Local author hopes to combat bullying

By OLIVIA INGLE
oingle@dcherald.com

JASPER — Gary Wittmann has seen firsthand the effects bullying has on kids.

Photo provided
Since retirement, Gary Wittmann has dedicated much of his time to writing self-published children’s books that he says are based on his years and years of listening in his classroom.

The 64-year-old Jasper man was a special education teacher at Forest Park Junior-Senior High School for 33 years.

“The kids would come back crying and we would sit down and talk about,” Wittmann said. “It didn’t matter what grade level it is, bullies are out there.”

Wittmann retired from teaching in 2007, the same school year he was given the 2007 Teacher of the Year Award from the Learning Disabilities Association of Indiana. Since retirement, he has dedicated much of his time to writing self-published children’s books that he says are based on his years and years of listening in his classroom. He’s been a professional storyteller for nearly 30 years.

His “Fifth Grade” series is based on kids understanding bullies. That series includes “Fifth Grade Monster School,” “Fifth Grade Dragon Master” and “Fifth Grade Timothy Bottoms Rules.”

“This is the right time for all parents to have an open talk with their children regarding bullying as the schools reopen,” Wittmann said. “The repercussions of bullying are very underrated, as it has the power to crush the emotions and enthusiasm of a child.”

Wittmann talked specifically about “Timothy Bottoms Rules” and how it includes ways to deal with bullying.

“As you can see, Timothy Bottoms is just a little bit different than everyone else. He stutters. He is short,” Wittmann said. “Everybody picked on him when he was in the fourth grade. He was hoping that fifth grade will be different. But, about three days before school starts he finds out that his older brother is going off to the Armed Service.”

In addition to bullying, Wittmann said another message in the book deals with how parents can prepare their child for a loved one going off to service.

“A lot of parents who have read this book say they had a hard time at the end,” Wittmann said. “Sometimes when I’m telling the story to a group of people, I have a hard time getting to the end.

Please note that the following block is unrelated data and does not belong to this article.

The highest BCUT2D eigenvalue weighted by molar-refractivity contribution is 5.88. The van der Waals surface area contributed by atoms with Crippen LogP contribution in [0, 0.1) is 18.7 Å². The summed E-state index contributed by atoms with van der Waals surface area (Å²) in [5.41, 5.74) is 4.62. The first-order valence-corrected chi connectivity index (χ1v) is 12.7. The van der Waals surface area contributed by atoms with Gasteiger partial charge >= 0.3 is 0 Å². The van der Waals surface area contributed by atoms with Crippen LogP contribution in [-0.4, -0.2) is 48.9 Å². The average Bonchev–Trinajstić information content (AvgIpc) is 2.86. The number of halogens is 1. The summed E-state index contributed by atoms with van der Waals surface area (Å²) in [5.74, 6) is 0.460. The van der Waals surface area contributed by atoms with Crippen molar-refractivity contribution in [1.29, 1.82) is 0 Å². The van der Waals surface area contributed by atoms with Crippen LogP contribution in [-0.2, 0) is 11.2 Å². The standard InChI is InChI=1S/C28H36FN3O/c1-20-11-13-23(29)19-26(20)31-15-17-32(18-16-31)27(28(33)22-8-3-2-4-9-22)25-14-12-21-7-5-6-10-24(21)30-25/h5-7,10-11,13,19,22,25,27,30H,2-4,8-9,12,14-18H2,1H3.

“I wanted the ending to be positive. I wanted to get across that he (Timothy Bottoms) started doing things that were appropriate to stop people from bullying him. And the secret is, his brother does come home.”

Wittmann has written other children’s books, such as his “Underwear nerds and booger boys” series and “Famous, Fantastic, Fabulous Fast Turtle.” Storytime Pup, an online educational channel for kids, recently posted a reading of “Fast Turtle” on YouTube.

Wittmann also self-publishes adult coloring books and has a German American Love Cookbook under the Max Wittmann pen name. The “Fast Turtle” book also includes a turtle soup recipe.

Wittmann said the most difficult part of self-publishing has been waiting for people to find his stories, something that he’s seeing more and more of.

“I thought it was never going to happen,” he said. “I’m excited. Now I can get my stories out.”

Wittmann said he has always loved to write. He grew up in Evansville and recalled a childhood memory of him and his siblings — younger brother, Christopher, and younger sister, Cindy — sitting around the kitchen table spelling out words in their “refrigerator soup.”

“We grew up and we didn’t have a lot of money,” Wittmann said. “We did the very best we could. My mom would make ‘refrigerator soup,’ which was anything in the refrigerator that did not have mold on it. A lot of corn. A lot of beans. To make it thicker, mom would buy bags of ABCs and 123s macaroni. I would go, ‘G, A, R, Y. I got my name!’”

Growing up, Gary knew he wanted to become a teacher. He attended Indiana State University-Evansville (now the University of Southern Indiana) and ISU in Terre Haute and earned an elementary teaching degree and a special education degree. But, he’s also always had a passion for storytelling.

He used to do storytelling programs with his guitar at local libraries, and even recorded a CD of original children’s songs with his brother. His goal now is to write every day.

“I want kids to understand that they can write books, too,” he said. “I also want kids to have fun reading.”

Wittmann has three adult children, Jonathan Wittmann, Zachary Wittmann and Ashlee Stevens; and two grandchildren, Addison Stevens, 3, and Charlie Stevens, 7 months.

To learn more about Wittmann and his books, visit www.authorgarywittmann.com.




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